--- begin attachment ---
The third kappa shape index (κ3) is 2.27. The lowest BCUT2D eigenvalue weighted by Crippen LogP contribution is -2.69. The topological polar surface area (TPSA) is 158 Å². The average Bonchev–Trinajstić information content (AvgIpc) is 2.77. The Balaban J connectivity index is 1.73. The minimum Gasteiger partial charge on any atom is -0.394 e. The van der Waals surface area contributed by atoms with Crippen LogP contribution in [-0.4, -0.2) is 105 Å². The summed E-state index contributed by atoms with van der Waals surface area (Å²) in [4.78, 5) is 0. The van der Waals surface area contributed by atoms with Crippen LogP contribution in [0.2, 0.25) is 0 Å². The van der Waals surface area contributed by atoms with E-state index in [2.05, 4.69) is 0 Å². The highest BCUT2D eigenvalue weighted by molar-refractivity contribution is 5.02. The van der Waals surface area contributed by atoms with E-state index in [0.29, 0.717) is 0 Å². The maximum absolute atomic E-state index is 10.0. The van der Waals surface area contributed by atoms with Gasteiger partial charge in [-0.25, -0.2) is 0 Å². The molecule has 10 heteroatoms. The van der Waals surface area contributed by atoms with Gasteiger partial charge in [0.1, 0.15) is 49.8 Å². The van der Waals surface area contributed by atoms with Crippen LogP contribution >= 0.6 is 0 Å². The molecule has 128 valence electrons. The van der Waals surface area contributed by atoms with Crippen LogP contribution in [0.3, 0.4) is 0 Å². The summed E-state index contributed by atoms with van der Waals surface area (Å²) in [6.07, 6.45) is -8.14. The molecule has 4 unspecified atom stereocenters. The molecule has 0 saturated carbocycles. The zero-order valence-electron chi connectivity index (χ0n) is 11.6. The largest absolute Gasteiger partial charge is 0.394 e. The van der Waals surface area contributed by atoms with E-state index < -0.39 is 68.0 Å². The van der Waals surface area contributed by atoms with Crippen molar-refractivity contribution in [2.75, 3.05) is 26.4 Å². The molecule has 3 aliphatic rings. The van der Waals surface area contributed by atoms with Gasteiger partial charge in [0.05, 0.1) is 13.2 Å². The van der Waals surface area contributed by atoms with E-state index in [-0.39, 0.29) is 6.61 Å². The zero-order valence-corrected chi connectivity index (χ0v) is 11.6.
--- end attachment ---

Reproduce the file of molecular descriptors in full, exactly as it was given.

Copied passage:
The third kappa shape index (κ3) is 2.27. The lowest BCUT2D eigenvalue weighted by Crippen LogP contribution is -2.69. The topological polar surface area (TPSA) is 158 Å². The average Bonchev–Trinajstić information content (AvgIpc) is 2.77. The Balaban J connectivity index is 1.73. The minimum Gasteiger partial charge on any atom is -0.394 e. The van der Waals surface area contributed by atoms with Crippen LogP contribution in [-0.4, -0.2) is 105 Å². The summed E-state index contributed by atoms with van der Waals surface area (Å²) in [4.78, 5) is 0. The van der Waals surface area contributed by atoms with Crippen LogP contribution in [0.2, 0.25) is 0 Å². The van der Waals surface area contributed by atoms with E-state index in [2.05, 4.69) is 0 Å². The highest BCUT2D eigenvalue weighted by molar-refractivity contribution is 5.02. The van der Waals surface area contributed by atoms with E-state index in [0.29, 0.717) is 0 Å². The maximum absolute atomic E-state index is 10.0. The van der Waals surface area contributed by atoms with Gasteiger partial charge in [-0.25, -0.2) is 0 Å². The molecule has 10 heteroatoms. The van der Waals surface area contributed by atoms with Gasteiger partial charge in [0.1, 0.15) is 49.8 Å². The van der Waals surface area contributed by atoms with Crippen LogP contribution >= 0.6 is 0 Å². The molecule has 128 valence electrons. The van der Waals surface area contributed by atoms with Crippen LogP contribution in [0.3, 0.4) is 0 Å². The summed E-state index contributed by atoms with van der Waals surface area (Å²) in [6.07, 6.45) is -8.14. The molecule has 4 unspecified atom stereocenters. The molecule has 0 saturated carbocycles. The zero-order valence-electron chi connectivity index (χ0n) is 11.6. The largest absolute Gasteiger partial charge is 0.394 e. The van der Waals surface area contributed by atoms with E-state index < -0.39 is 68.0 Å². The van der Waals surface area contributed by atoms with Crippen molar-refractivity contribution in [2.75, 3.05) is 26.4 Å². The molecule has 3 aliphatic rings. The van der Waals surface area contributed by atoms with Gasteiger partial charge in [0.05, 0.1) is 13.2 Å². The van der Waals surface area contributed by atoms with E-state index in [-0.39, 0.29) is 6.61 Å². The zero-order valence-corrected chi connectivity index (χ0v) is 11.6.